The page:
Friday, November 04, 2016

Jerk Chicken Cassoulet

There are some foods that I consider blank canvases: pizza, tacos, pasta. You have to admit, pretty much anything tastes good in those applications. Pulled pork and hmmm...smoked gouda...would work equally well on pizza, in tacos, or on pasta. At least I think so. I have come to think of cassoulet in much the same way. A classic French dish of white beans enriched with fatty garlic sausage and even fattier duck, cassoulet is seasoned with herbs like bay leaves and thyme. Thyme is also a main constituent of Jamaican jerk seasoning, commonly used on chicken. I've made cassoulet with Chinese sausage and black vinegar before, so why couldn't I make it with jerk seasoning and chicken?

I could and I did. It was a fine activity for a windy Sunday afternoon.

A friend brought us some fairly mild jerk seasoning as a souvenir from Jamaica. We'd been using it for a while so there wasn't much left, but definitely enough for this dish. You could use a spicier commercial seasoning or make your own. You could also add more than I call for. Since there's no real standard spice mix, and I used a non-commercial blend, it's one of those things that should be up to individual taste. My final dish didn't taste exactly like jerk chicken - it wasn't nearly hot enough - but it was really delicious. The beans with their savory, lightly sweet, and vinegary cooking liquid would have been lovely on their own, even without the crisp-skinned chicken. Maybe even without the sausage, although as a carnivore, I really liked the sausage part.

Jerk Chicken "Cassoulet"

2 leeks
2 stalks celery
Olive oil
1/2 pound cured garlic sausage (like Hickory Farms kielbasa), diced
Jerk seasoning
2 (15-oz) cans cannellini beans, drained and rinsed
Fresh thyme
6 bone-in, skin-on chicken thighs
1 1/2 cups chicken broth
1 tablespoon dark brown sugar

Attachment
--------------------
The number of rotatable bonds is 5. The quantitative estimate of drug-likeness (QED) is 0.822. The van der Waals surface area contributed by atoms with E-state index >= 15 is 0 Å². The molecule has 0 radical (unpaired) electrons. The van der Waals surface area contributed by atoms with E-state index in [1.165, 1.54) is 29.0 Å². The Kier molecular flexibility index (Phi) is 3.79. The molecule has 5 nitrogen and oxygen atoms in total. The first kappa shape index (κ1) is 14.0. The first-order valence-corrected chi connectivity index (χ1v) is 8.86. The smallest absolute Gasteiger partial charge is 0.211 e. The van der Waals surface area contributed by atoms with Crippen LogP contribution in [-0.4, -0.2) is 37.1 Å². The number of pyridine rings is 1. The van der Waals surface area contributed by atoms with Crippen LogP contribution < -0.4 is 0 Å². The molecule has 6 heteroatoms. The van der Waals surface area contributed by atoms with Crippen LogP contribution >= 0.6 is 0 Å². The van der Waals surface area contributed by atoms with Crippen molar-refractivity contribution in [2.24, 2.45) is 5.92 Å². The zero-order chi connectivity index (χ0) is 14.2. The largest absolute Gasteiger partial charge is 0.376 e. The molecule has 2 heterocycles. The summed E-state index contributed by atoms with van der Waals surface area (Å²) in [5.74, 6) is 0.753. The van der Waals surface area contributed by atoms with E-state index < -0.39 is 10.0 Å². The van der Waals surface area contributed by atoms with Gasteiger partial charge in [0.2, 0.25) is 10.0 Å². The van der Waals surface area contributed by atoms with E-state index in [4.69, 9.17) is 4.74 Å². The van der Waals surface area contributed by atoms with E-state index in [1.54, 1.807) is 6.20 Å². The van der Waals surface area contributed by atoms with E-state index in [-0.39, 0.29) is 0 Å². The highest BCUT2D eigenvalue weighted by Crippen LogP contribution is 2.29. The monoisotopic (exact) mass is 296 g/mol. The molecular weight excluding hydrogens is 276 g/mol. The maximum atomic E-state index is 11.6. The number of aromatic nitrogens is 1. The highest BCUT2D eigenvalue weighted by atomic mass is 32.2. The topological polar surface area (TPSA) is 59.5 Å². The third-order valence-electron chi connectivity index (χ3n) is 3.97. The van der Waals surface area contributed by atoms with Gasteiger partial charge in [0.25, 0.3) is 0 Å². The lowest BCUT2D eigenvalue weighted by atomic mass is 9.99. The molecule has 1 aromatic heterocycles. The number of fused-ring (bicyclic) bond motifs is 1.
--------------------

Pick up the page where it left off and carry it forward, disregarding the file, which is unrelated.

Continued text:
1 tablespoon cider vinegar
Hot sauce
Chopped parsley

Preheat oven to 325°.

Trim the ends off the leeks, cut a deep slit from top to bottom and rinse the inside layers very well to remove any sand. Cut leeks into quarters and slice thinly. Trim the celery stalks and dice. Cook leeks and celery in a large skillet with a small glug of olive oil and a pinch of salt over medium heat until wilted. Add the kielbasa and cook until it starts to render out a bit of fat, 3-4 minutes. Season with a couple teaspoons of jerk seasoning and remove from heat. Stir in the beans.

Pour the bean mixture into a 9x13-inch baking pan. Top with 6 sprigs of fresh thyme. Set aside while you cook the chicken.

Place the same pan that you cooked the leeks in over high heat. Add the chicken, skin side-down, and cover pan to prevent splattering. Cook until skin is browned, 3-4 minutes. Turn chicken and sprinkle chicken skin with a teaspoon or so of jerk seasoning. Cook until bottoms of thighs are browned. Using tongs, remove chicken and place on top of the bean mixture in the baking pan.

If there seems to be a lot of chicken fat in the frying pan, blot it up with paper towels, being careful to leave any bits of chicken that are adhering to the bottom. Turn the heat to high and add the chicken stock, scraping up those browned chicken bits with a wooden spoon. Add the dark brown sugar, vinegar, and hot sauce to taste. Season with a few teaspoons of jerk seasoning. The sauce should be piquant, spicy, and have a nice thyme/allspice flavor. Feel free to add more ground allspice and ginger if you feel the seasoning needs to be kicked up a bit. Remove liquid from heat and pour over the beans in the pan, trying not to soak the chicken skin.

Cover the pan with foil and place in the preheated oven. Cook for 1 hour. Remove foil, turn oven down to 300°F and cook for an additional hour, until beans have absorbed most of the liquid and chicken is very tender.

While the chicken is cooking, melt a pat of butter in a small skillet. Stir in half a cup or so of panko and cook over medium heat until the panko is coated with the butter and nicely crispy. Season with a pinch of salt. Remove from heat and spread on a plate to cool. When cool, stir in a few tablespoons of finely chopped parsley.

To serve, mound beans in a shallow bowl and top with a piece of chicken. Garnish with some of the panko/crumb mixture. Serves 4-6.

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